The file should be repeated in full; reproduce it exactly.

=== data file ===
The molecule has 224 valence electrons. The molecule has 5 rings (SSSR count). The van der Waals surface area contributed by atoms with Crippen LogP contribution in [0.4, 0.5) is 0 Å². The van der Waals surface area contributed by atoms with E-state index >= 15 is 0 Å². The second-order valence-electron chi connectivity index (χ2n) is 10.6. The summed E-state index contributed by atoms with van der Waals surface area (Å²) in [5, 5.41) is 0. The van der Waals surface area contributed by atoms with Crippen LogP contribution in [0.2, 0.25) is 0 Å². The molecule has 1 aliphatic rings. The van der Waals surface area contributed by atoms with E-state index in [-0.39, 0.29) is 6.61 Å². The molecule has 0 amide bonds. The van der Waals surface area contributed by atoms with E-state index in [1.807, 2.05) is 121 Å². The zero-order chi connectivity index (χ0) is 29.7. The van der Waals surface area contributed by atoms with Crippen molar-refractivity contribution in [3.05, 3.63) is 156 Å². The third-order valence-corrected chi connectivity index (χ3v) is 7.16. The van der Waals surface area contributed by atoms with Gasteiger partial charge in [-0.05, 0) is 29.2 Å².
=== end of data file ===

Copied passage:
The molecule has 224 valence electrons. The molecule has 5 rings (SSSR count). The van der Waals surface area contributed by atoms with Crippen LogP contribution in [0.4, 0.5) is 0 Å². The van der Waals surface area contributed by atoms with E-state index >= 15 is 0 Å². The second-order valence-electron chi connectivity index (χ2n) is 10.6. The summed E-state index contributed by atoms with van der Waals surface area (Å²) in [5, 5.41) is 0. The van der Waals surface area contributed by atoms with Crippen LogP contribution in [0.2, 0.25) is 0 Å². The molecule has 1 aliphatic rings. The van der Waals surface area contributed by atoms with E-state index in [-0.39, 0.29) is 6.61 Å². The molecule has 0 amide bonds. The van der Waals surface area contributed by atoms with E-state index in [1.807, 2.05) is 121 Å². The zero-order chi connectivity index (χ0) is 29.7. The van der Waals surface area contributed by atoms with Crippen molar-refractivity contribution in [3.05, 3.63) is 156 Å². The third-order valence-corrected chi connectivity index (χ3v) is 7.16. The van der Waals surface area contributed by atoms with Gasteiger partial charge in [-0.05, 0) is 29.2 Å².